Looking back, I found this topic starter. I like my next post better!
We all debate and discuss issues on this board, and could be prejudged into two camps(or more)...the "irrational" believers of fixed ideas vs the "rational" open to change scientists and logic thinkers. As for me, I am a definite Theist. Some of my beliefs appear irrational, as they can not be "proven." Some of my ideas are also fixed. I see the world this way: 5% of the people own or conrol 90% of the wealth. Dubya may or may not be a moral man. He sees the world as a world where the U.S. is a benevolant empire. As such, this empire must be allowed access to the resources which guarantee a cash/asset flow for our capitalist interests. The argument would be that without access and control of this power, our national economic power base will diminish. I disagree. I think that many of the domestic wealthy would suffer, but that the nation as an entity would survive. Now...although I profess not to be a strict fundamentalist, it is interesting to analyze the supposed end-time scenario proposed by the fun-die Christians. An "Antichrist": comes along and declares that old, fixed religious ideas are passe, and that the world needs to wake up and realize that god is us...that our inner potential as humans is the only ideal worthy of respect. (He desecrates the Temple and proclaims himself to be God.) Now...from a pure logic perspective, the Antichrist makes sense! In fact, this is the supreme irony of History. The Absolutist fixed thinking has always stifled human progress and has been rescued by the science humanists, first with the Renaissance, and later with the Enlightenment. For myself, I chart a course that incorporates the best of either extreme. I am a Believer in a source of wisdom beyond myself or my fellow humans, yet I am grounded enough to lighten up a little and let nature take its course. After all, if God did create us, He knew how we would be anyway! Lets allow the humanists to be involved in the process and defeat the evil emperor with us, fellow fixed thinkers!.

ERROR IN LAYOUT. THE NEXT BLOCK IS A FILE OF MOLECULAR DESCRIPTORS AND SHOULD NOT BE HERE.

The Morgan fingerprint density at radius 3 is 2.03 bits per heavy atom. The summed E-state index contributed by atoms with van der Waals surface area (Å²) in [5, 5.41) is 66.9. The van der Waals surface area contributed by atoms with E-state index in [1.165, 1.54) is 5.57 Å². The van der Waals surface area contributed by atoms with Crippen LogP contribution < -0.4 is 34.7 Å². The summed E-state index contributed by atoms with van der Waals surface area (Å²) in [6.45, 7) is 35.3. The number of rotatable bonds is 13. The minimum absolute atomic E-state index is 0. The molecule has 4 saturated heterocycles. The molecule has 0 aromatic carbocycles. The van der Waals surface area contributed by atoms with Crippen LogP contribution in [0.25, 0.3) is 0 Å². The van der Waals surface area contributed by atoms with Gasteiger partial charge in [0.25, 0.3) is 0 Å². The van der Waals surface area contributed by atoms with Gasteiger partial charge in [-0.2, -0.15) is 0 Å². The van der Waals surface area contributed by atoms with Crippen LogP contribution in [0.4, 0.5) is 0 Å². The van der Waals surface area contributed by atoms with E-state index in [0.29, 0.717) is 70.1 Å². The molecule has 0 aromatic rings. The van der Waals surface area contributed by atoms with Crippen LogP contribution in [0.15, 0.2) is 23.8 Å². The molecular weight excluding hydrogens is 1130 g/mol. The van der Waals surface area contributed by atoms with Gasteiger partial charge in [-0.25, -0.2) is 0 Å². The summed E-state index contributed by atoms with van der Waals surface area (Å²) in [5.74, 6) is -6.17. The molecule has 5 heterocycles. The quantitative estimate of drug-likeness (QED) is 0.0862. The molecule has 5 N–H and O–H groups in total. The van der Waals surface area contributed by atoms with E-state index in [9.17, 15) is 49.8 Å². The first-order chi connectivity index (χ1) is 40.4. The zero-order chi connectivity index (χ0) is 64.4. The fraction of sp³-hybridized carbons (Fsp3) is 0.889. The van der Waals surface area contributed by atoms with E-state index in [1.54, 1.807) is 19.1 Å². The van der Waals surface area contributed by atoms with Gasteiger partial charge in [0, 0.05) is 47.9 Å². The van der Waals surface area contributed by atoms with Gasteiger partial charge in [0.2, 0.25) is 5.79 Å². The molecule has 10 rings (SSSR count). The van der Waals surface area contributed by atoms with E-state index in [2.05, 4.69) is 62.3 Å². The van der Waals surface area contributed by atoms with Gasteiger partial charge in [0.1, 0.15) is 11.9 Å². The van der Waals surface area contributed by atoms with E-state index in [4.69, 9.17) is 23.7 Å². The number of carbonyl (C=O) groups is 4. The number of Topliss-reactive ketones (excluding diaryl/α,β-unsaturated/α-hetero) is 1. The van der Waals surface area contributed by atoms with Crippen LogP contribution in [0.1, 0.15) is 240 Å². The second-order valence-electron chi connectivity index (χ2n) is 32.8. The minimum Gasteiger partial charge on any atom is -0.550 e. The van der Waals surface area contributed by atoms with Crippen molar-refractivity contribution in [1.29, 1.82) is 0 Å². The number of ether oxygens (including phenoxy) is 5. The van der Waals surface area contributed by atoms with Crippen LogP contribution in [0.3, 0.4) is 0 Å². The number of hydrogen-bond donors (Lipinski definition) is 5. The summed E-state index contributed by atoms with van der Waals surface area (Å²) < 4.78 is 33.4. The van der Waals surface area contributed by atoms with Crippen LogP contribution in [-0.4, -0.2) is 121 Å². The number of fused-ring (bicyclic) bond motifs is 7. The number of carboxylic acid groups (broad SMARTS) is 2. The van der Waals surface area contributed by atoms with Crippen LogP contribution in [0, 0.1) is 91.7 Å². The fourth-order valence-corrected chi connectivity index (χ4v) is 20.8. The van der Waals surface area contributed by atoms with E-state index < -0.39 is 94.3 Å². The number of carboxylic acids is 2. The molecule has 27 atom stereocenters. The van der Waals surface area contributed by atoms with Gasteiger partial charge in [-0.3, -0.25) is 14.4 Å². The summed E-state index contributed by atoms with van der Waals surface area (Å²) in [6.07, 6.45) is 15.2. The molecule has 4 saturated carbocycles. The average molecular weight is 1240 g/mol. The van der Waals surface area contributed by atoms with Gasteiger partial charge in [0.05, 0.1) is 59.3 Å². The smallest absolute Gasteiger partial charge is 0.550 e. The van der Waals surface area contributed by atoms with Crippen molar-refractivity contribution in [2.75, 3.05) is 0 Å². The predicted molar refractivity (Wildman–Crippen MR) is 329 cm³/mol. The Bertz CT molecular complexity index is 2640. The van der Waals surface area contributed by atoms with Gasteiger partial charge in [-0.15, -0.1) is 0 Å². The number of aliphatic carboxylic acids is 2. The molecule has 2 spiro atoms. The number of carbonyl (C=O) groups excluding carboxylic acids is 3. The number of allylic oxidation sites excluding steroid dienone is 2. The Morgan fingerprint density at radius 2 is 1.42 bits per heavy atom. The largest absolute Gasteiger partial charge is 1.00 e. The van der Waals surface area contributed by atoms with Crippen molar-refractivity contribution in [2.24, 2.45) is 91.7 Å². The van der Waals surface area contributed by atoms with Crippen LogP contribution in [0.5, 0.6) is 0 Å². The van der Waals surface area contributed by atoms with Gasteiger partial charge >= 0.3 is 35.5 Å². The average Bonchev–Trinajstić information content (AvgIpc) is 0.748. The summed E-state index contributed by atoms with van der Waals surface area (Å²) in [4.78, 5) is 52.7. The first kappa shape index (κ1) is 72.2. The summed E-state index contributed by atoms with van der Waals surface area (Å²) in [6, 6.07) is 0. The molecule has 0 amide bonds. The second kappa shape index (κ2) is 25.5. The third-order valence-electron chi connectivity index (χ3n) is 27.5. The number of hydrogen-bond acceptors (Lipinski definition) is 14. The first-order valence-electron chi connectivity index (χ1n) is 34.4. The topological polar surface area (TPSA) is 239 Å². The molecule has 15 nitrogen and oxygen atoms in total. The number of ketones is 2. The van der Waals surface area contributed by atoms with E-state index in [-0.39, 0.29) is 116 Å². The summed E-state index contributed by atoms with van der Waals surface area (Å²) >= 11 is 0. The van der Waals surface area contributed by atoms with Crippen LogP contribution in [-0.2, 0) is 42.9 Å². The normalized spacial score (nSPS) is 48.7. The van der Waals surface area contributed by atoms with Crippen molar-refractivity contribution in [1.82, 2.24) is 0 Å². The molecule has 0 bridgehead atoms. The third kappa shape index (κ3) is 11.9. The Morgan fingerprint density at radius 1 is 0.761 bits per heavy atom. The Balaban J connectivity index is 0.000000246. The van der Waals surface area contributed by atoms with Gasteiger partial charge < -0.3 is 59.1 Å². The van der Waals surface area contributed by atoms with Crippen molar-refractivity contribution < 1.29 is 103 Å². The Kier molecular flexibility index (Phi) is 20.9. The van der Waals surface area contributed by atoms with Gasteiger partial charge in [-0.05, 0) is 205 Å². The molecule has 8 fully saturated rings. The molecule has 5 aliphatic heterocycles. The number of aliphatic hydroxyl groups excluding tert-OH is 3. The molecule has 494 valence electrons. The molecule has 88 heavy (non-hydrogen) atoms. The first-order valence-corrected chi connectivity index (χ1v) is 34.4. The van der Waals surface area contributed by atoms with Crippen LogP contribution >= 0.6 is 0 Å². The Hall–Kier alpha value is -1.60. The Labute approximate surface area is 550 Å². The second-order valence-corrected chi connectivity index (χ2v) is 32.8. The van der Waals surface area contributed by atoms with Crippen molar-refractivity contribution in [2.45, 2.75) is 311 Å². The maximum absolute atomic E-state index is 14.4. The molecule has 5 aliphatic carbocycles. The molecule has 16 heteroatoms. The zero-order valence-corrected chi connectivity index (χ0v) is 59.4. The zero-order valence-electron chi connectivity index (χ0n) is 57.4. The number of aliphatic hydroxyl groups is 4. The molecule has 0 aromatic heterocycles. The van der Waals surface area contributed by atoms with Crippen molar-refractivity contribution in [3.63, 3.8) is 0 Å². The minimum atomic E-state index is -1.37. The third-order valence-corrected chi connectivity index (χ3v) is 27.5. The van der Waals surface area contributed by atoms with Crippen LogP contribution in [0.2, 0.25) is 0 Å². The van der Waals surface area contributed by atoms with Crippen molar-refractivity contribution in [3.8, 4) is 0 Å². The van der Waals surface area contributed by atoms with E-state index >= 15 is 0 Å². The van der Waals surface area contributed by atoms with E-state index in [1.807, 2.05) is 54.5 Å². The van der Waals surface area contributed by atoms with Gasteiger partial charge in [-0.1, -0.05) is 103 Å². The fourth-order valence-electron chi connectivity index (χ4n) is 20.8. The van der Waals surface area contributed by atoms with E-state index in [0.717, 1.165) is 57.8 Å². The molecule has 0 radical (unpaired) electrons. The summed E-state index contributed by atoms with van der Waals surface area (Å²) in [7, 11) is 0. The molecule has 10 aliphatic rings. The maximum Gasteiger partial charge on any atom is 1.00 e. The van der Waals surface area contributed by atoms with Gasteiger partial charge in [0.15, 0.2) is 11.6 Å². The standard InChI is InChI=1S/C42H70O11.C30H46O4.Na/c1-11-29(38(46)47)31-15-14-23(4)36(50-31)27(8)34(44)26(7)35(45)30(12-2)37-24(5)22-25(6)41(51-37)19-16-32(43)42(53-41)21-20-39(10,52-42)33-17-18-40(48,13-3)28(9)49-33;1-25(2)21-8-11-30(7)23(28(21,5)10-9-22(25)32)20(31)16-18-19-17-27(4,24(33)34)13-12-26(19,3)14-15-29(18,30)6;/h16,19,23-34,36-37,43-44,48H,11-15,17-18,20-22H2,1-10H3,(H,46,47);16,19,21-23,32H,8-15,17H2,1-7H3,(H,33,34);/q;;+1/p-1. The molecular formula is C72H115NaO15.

I would say that I am a little less zealous than I was back then.